He spits his words into the air like he's reading to his son, or his wife, or his sleeping dog curled up by the fireplace where he is not crazy at all, just a man who likes words. He is behind me and I wish he were in front of me so I could see him, so I could watch his arms move in giant circles as he speaks, so I could read his newspaper with him. I wish the underground hum of the bus was not so overpowering. I wish he would speak louder, not quite yelling, not at all, but just enough so that people would get scared and move away so I could claim their seats. I strain my ears, trying to pick the words out of the background...

"...police found her.....no charges....custody.....broken......"

I can't hear him anymore; he's gotten softer. But I still get a calming string of nonsense: "wshhhhh fruuuugh bargle geh..." I imagine this is a foreign language, and I try to follow the current of the words to find their meaning. This is more fun. Sounds like the Business section.

He trails off. I pretend to read my book, but I'm secretly watching him from the back corner of my eye. I've never seen anyone sit as straight as him (but still rocking every once in a while, as if an afterthought). I've never seen a collar quite so stiff. He probably smells like aftershave, sharp and fresh and new and crinkly like newspaper.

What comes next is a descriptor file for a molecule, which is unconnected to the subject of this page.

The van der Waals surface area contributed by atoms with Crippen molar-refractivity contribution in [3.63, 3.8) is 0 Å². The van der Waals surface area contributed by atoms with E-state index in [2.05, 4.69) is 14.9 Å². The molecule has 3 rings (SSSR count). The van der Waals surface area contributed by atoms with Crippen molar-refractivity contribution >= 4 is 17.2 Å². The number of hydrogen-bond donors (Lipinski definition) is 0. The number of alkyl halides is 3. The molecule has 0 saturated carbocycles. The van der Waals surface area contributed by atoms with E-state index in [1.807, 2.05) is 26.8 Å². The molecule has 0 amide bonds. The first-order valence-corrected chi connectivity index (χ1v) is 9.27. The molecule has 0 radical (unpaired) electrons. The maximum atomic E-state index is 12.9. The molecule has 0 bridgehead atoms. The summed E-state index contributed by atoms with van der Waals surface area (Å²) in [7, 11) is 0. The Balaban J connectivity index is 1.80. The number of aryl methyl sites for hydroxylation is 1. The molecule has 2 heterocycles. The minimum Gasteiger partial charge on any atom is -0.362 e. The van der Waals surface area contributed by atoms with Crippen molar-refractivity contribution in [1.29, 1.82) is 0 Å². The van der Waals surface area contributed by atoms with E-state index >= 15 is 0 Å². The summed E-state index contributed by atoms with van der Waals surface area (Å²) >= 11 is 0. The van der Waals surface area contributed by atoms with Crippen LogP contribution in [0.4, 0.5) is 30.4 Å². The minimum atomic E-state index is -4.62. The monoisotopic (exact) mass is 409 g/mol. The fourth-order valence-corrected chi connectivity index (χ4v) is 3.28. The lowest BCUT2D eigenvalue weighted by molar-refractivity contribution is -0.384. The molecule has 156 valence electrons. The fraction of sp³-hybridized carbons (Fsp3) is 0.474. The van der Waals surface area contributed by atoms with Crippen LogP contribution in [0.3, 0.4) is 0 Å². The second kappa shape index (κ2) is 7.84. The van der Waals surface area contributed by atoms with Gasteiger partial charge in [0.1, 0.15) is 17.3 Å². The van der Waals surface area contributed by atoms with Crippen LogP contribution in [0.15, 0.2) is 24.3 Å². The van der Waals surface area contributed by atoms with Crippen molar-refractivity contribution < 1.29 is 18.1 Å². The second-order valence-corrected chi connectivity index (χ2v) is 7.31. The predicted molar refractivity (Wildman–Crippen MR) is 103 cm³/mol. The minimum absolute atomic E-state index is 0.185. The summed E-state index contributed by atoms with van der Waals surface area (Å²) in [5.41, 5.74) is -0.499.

I almost forget about him until this moment, a few stops later when the bus has lapsed into sleepy silence again.

"JESUS CHRIST," he yells, and then "ssshhh, sshhhh....", he lapses into low mumbling but we have all jumped a mile out of our chairs before this happens. I look up and half-expect to see Christ himself walking down the aisle towards me, carrying a shopping bag and sighing as he sinks into the sticky orange chair, quickly adopting the proper bus-face. I imagine he would stare at his toes like the rest of us. Or maybe he would read a book. Or maybe he would read the newspaper out loud like the man behind me.

I like this man. I am tempted to ask him to switch buses with me, reading to me the whole way, but instead I watch him walk away from the station like everyone else.

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